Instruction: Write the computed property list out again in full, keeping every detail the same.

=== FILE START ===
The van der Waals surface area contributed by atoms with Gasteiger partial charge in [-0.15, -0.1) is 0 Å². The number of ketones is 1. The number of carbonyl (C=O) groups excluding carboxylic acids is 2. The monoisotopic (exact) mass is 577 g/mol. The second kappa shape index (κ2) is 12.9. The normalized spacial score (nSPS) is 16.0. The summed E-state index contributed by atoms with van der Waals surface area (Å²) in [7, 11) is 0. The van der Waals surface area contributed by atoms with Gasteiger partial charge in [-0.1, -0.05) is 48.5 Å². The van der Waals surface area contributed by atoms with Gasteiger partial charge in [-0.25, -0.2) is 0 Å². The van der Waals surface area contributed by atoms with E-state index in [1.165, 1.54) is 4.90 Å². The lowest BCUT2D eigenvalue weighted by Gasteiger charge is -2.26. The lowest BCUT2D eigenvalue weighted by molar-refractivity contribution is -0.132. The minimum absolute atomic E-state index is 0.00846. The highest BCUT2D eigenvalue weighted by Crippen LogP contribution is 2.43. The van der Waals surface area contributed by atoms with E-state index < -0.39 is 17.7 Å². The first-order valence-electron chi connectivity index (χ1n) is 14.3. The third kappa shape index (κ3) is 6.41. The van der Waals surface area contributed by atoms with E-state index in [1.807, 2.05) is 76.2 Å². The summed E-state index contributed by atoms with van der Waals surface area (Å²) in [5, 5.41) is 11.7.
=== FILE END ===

The van der Waals surface area contributed by atoms with Gasteiger partial charge in [-0.15, -0.1) is 0 Å². The number of ketones is 1. The number of carbonyl (C=O) groups excluding carboxylic acids is 2. The monoisotopic (exact) mass is 577 g/mol. The second kappa shape index (κ2) is 12.9. The normalized spacial score (nSPS) is 16.0. The summed E-state index contributed by atoms with van der Waals surface area (Å²) in [7, 11) is 0. The van der Waals surface area contributed by atoms with Gasteiger partial charge in [-0.1, -0.05) is 48.5 Å². The van der Waals surface area contributed by atoms with Gasteiger partial charge in [-0.25, -0.2) is 0 Å². The van der Waals surface area contributed by atoms with E-state index in [1.165, 1.54) is 4.90 Å². The lowest BCUT2D eigenvalue weighted by Gasteiger charge is -2.26. The lowest BCUT2D eigenvalue weighted by molar-refractivity contribution is -0.132. The minimum absolute atomic E-state index is 0.00846. The highest BCUT2D eigenvalue weighted by Crippen LogP contribution is 2.43. The van der Waals surface area contributed by atoms with E-state index < -0.39 is 17.7 Å². The first-order valence-electron chi connectivity index (χ1n) is 14.3. The third kappa shape index (κ3) is 6.41. The van der Waals surface area contributed by atoms with E-state index in [1.807, 2.05) is 76.2 Å². The summed E-state index contributed by atoms with van der Waals surface area (Å²) in [5, 5.41) is 11.7.